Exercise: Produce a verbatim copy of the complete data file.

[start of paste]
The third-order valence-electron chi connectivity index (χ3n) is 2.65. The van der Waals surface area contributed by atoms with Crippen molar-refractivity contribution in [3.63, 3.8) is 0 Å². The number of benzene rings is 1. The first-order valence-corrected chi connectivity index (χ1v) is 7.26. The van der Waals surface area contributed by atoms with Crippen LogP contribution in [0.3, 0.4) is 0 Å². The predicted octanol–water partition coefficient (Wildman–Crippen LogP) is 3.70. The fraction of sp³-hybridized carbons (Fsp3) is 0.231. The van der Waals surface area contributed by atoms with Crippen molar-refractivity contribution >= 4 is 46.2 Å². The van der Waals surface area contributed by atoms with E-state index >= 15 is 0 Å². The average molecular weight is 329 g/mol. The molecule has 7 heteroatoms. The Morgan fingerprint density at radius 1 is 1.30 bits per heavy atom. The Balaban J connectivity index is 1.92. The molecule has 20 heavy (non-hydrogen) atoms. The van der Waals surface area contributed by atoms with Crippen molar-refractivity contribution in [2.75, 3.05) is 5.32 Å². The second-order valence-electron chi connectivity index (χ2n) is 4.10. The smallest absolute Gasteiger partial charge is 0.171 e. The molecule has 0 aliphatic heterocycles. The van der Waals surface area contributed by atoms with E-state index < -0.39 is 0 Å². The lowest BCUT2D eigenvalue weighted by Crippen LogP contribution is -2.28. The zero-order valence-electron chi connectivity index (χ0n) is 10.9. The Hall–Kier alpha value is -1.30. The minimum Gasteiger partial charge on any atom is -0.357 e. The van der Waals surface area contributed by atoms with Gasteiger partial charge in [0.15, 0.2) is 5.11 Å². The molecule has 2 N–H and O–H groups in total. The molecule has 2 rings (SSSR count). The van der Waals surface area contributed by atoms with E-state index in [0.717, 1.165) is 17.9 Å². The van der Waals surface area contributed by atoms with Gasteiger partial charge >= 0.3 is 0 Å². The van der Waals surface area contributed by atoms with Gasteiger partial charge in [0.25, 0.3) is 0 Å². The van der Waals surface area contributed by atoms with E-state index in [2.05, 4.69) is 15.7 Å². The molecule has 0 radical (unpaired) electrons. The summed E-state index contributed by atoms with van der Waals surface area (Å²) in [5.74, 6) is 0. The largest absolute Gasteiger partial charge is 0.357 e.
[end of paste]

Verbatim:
The third-order valence-electron chi connectivity index (χ3n) is 2.65. The van der Waals surface area contributed by atoms with Crippen molar-refractivity contribution in [3.63, 3.8) is 0 Å². The number of benzene rings is 1. The first-order valence-corrected chi connectivity index (χ1v) is 7.26. The van der Waals surface area contributed by atoms with Crippen LogP contribution in [0.3, 0.4) is 0 Å². The predicted octanol–water partition coefficient (Wildman–Crippen LogP) is 3.70. The fraction of sp³-hybridized carbons (Fsp3) is 0.231. The van der Waals surface area contributed by atoms with Crippen molar-refractivity contribution >= 4 is 46.2 Å². The van der Waals surface area contributed by atoms with E-state index >= 15 is 0 Å². The average molecular weight is 329 g/mol. The molecule has 7 heteroatoms. The Morgan fingerprint density at radius 1 is 1.30 bits per heavy atom. The Balaban J connectivity index is 1.92. The molecule has 20 heavy (non-hydrogen) atoms. The van der Waals surface area contributed by atoms with Crippen molar-refractivity contribution in [2.75, 3.05) is 5.32 Å². The second-order valence-electron chi connectivity index (χ2n) is 4.10. The smallest absolute Gasteiger partial charge is 0.171 e. The molecule has 0 aliphatic heterocycles. The van der Waals surface area contributed by atoms with E-state index < -0.39 is 0 Å². The lowest BCUT2D eigenvalue weighted by Crippen LogP contribution is -2.28. The zero-order valence-electron chi connectivity index (χ0n) is 10.9. The Hall–Kier alpha value is -1.30. The minimum Gasteiger partial charge on any atom is -0.357 e. The van der Waals surface area contributed by atoms with Gasteiger partial charge in [0.15, 0.2) is 5.11 Å². The molecule has 2 N–H and O–H groups in total. The molecule has 2 rings (SSSR count). The van der Waals surface area contributed by atoms with E-state index in [0.717, 1.165) is 17.9 Å². The van der Waals surface area contributed by atoms with Gasteiger partial charge >= 0.3 is 0 Å². The van der Waals surface area contributed by atoms with Gasteiger partial charge in [0.25, 0.3) is 0 Å². The van der Waals surface area contributed by atoms with E-state index in [2.05, 4.69) is 15.7 Å². The molecule has 0 radical (unpaired) electrons. The summed E-state index contributed by atoms with van der Waals surface area (Å²) in [5.74, 6) is 0. The largest absolute Gasteiger partial charge is 0.357 e.